Get your taste buds firing with this easy homemade pizza from scratch. Find out how to make your own crusty dough and pizza sauce from fresh tomatoes as well as a yeast-free alternative base. There are also suggestions for the best cheeses to use.
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It took our tomatoes a while to start ripening, but when they did, we had a glut on our hands. So along with all the courgette recipes I’ve been making recently, I’ve been using a lot of tomatoes too. We have red ones, yellow ones and black ones. How very exciting.
Fresh Tomato Pizza Sauce
The key to a good pizza is the quality of the tomato sauce you use. You want it to be rich and tangy with strong umami notes. You can of course buy it and there are some good commercial brands out there. But how much more satisfying to make your own from scratch.
You can use tinned tomatoes, but for the best sauce, juicy flavoursome and ripe fresh tomatoes are the bee’s knees.
What makes this tomato sauce so easy to make? The secret is the judicious use of a good blender. As soon as I come across a recipe where you need to peel the tomatoes before you can use them, I’m turned right off. What a faff!
If you don’t peel the tomatoes, you’re left with stringy bits of tough skin in the sauce, which some people find most off-putting. Use a power blender, such as my Froothie Evolve*, however and the skin is blitzed to a fine sauce along with all of the other ingredients.
Another bonus to using a good blender is that you don’t even need to chop the tomatoes or the garlic first, so the process is just so super speedy.
So the first step to making this sauce is to blend everything together until smooth. This takes about thirty seconds in my blender. Then it’s just a case of cooking the sauce down until it becomes almost paste like. This takes about thirty minutes. It starts off almost pink in colour, but becomes redder and darker as it cooks down.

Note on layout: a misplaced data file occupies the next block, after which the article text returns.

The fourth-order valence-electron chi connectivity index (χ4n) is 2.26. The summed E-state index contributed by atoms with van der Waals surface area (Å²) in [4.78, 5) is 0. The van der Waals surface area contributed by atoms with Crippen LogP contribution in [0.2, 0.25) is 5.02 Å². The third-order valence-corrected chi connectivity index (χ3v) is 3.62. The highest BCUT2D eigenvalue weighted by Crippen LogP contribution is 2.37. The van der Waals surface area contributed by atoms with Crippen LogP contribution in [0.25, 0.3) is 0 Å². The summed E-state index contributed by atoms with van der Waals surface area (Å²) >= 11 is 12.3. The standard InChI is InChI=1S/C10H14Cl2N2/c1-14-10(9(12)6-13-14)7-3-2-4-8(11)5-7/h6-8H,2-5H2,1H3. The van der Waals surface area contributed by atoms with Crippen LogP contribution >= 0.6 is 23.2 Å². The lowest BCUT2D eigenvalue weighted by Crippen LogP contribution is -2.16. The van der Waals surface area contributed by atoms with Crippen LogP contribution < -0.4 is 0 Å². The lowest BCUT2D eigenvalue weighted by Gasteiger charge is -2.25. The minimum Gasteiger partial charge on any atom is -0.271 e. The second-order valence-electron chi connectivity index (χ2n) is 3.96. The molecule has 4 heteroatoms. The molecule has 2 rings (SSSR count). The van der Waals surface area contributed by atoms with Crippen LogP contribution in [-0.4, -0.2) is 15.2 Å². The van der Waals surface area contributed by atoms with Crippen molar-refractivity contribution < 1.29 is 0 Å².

See how easy this pizza sauce is to make? Just be sure you leave it to cool a little before your spread it on your pizza.
Spoon any leftover sauce into a jar and seal. It will keep in the fridge for up to a week. Use to flavour soups, stews and other dishes or just have it with pasta.
Homemade Pizza Dough
Traditional yeasted pizza dough is really easy to make, but you do need time to allow the dough to rise. How long you need will very much depend on the quality of the yeast you use, the flour and the room temperature. But the longer you can ferment your bread, the easier it will be to digest.
For this recipe I’ve used dried yeast, but you could use eight grams of fresh yeast instead. Start by dissolving the yeast in tepid water. Use a large mixing bowl if you’re going to knead the dough by hand or if not, the bowl of your stand mixer. Give the yeast a good stir, then cover with a clean cloth or plastic bag and leave it to activate for fifteen minutes.
To make the dough, throw in the remaining ingredients. If kneading by hand, stir together with a knife or your fingers until the mixture forms a dough. If it feels too dry, add a little more water. Turn out onto an oiled surface and knead for ten minutes until the dough is soft and elastic.
If you’re using a stand mixer, let that do the work. Knead on a low speed for eight minutes when the dough should be soft and elastic. Keep an eye on it and if it’s too dry, add a little more water.
Once you’ve kneaded the pizza dough, you need to leave it to double in size. This could take anywhere from one to three hours. If it’s a warm room, your flour is fresh and your yeast active, it will probably take less than an hour. Cover the bowl with a clean tea towel or plastic bag whilst the dough rises.
When you’re ready to make the pizza, just roll the dough out as thinly as you can. Then place on oiled baking trays and leave to rest for ten minutes.
I decided to make rectangular pizzas as they fit better on my small baking trays, but the shape is up to you and traditional round pizzas always look appealing.